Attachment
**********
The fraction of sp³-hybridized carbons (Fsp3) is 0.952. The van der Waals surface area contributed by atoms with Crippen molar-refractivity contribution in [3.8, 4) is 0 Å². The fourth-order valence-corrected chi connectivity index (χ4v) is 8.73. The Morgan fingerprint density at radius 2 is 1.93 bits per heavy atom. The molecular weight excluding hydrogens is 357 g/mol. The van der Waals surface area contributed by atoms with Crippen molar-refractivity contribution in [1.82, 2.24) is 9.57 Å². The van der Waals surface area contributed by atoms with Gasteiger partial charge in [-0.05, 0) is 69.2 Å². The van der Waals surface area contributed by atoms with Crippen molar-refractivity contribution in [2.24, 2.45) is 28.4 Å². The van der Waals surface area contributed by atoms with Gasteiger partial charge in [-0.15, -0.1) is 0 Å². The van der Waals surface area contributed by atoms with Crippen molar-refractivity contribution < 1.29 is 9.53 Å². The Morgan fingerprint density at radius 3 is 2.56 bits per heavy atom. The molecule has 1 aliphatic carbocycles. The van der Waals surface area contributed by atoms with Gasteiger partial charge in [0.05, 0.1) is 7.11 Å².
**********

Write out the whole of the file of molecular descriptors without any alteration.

The fraction of sp³-hybridized carbons (Fsp3) is 0.952. The van der Waals surface area contributed by atoms with Crippen molar-refractivity contribution in [3.8, 4) is 0 Å². The fourth-order valence-corrected chi connectivity index (χ4v) is 8.73. The Morgan fingerprint density at radius 2 is 1.93 bits per heavy atom. The molecular weight excluding hydrogens is 357 g/mol. The van der Waals surface area contributed by atoms with Crippen molar-refractivity contribution in [1.82, 2.24) is 9.57 Å². The van der Waals surface area contributed by atoms with Gasteiger partial charge in [-0.05, 0) is 69.2 Å². The van der Waals surface area contributed by atoms with Crippen molar-refractivity contribution in [2.24, 2.45) is 28.4 Å². The van der Waals surface area contributed by atoms with Gasteiger partial charge in [-0.15, -0.1) is 0 Å². The van der Waals surface area contributed by atoms with Crippen molar-refractivity contribution < 1.29 is 9.53 Å². The Morgan fingerprint density at radius 3 is 2.56 bits per heavy atom. The molecule has 1 aliphatic carbocycles. The van der Waals surface area contributed by atoms with Gasteiger partial charge in [0.05, 0.1) is 7.11 Å².